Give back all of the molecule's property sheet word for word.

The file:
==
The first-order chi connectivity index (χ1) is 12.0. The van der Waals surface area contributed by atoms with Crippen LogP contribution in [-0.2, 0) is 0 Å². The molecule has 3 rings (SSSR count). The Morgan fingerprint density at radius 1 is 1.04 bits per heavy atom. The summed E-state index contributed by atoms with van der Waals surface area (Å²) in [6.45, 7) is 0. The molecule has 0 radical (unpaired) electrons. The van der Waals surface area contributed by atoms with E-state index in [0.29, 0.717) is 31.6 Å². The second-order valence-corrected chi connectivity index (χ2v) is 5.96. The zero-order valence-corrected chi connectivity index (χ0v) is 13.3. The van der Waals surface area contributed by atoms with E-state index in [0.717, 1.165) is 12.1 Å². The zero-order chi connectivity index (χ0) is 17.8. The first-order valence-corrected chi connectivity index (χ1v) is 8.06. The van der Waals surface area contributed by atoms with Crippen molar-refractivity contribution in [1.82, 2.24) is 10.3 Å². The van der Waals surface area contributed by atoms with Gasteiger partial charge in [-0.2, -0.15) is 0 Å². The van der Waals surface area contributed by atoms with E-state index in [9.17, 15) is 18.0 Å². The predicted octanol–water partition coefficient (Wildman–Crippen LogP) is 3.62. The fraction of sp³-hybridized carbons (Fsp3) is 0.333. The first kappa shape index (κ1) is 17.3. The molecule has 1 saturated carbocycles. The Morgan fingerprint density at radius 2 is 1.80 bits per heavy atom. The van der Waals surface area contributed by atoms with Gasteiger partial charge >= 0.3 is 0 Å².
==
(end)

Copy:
The first-order chi connectivity index (χ1) is 12.0. The van der Waals surface area contributed by atoms with Crippen LogP contribution in [-0.2, 0) is 0 Å². The molecule has 3 rings (SSSR count). The Morgan fingerprint density at radius 1 is 1.04 bits per heavy atom. The summed E-state index contributed by atoms with van der Waals surface area (Å²) in [6.45, 7) is 0. The molecule has 0 radical (unpaired) electrons. The van der Waals surface area contributed by atoms with E-state index in [0.29, 0.717) is 31.6 Å². The second-order valence-corrected chi connectivity index (χ2v) is 5.96. The zero-order valence-corrected chi connectivity index (χ0v) is 13.3. The van der Waals surface area contributed by atoms with E-state index in [0.717, 1.165) is 12.1 Å². The zero-order chi connectivity index (χ0) is 17.8. The first-order valence-corrected chi connectivity index (χ1v) is 8.06. The van der Waals surface area contributed by atoms with Crippen molar-refractivity contribution in [1.82, 2.24) is 10.3 Å². The van der Waals surface area contributed by atoms with Gasteiger partial charge in [-0.2, -0.15) is 0 Å². The van der Waals surface area contributed by atoms with E-state index in [9.17, 15) is 18.0 Å². The predicted octanol–water partition coefficient (Wildman–Crippen LogP) is 3.62. The fraction of sp³-hybridized carbons (Fsp3) is 0.333. The first kappa shape index (κ1) is 17.3. The molecule has 1 saturated carbocycles. The Morgan fingerprint density at radius 2 is 1.80 bits per heavy atom. The van der Waals surface area contributed by atoms with Gasteiger partial charge >= 0.3 is 0 Å².